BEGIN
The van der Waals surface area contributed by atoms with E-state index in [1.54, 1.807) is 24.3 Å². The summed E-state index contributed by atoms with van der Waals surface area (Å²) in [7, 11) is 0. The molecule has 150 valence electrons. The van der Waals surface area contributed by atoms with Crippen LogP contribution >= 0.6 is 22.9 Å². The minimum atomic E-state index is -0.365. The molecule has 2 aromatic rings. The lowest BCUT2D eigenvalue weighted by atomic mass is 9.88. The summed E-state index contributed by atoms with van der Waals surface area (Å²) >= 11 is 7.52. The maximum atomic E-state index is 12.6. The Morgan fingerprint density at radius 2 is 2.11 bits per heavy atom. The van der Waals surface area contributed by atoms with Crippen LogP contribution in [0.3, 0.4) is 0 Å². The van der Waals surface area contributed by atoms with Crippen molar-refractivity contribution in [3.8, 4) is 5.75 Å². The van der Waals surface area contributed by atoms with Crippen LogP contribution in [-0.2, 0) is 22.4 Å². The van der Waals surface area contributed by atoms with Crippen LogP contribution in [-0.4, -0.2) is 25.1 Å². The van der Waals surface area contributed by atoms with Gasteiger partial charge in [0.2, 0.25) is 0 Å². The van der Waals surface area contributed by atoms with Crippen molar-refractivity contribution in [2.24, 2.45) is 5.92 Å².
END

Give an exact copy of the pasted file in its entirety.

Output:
The van der Waals surface area contributed by atoms with E-state index in [1.54, 1.807) is 24.3 Å². The summed E-state index contributed by atoms with van der Waals surface area (Å²) in [7, 11) is 0. The molecule has 150 valence electrons. The van der Waals surface area contributed by atoms with Crippen LogP contribution >= 0.6 is 22.9 Å². The minimum atomic E-state index is -0.365. The molecule has 2 aromatic rings. The lowest BCUT2D eigenvalue weighted by atomic mass is 9.88. The summed E-state index contributed by atoms with van der Waals surface area (Å²) >= 11 is 7.52. The maximum atomic E-state index is 12.6. The Morgan fingerprint density at radius 2 is 2.11 bits per heavy atom. The van der Waals surface area contributed by atoms with Crippen LogP contribution in [0.3, 0.4) is 0 Å². The van der Waals surface area contributed by atoms with Crippen molar-refractivity contribution in [3.8, 4) is 5.75 Å². The van der Waals surface area contributed by atoms with Crippen LogP contribution in [-0.2, 0) is 22.4 Å². The van der Waals surface area contributed by atoms with Crippen LogP contribution in [-0.4, -0.2) is 25.1 Å². The van der Waals surface area contributed by atoms with Gasteiger partial charge in [0.2, 0.25) is 0 Å². The van der Waals surface area contributed by atoms with Crippen molar-refractivity contribution in [2.24, 2.45) is 5.92 Å².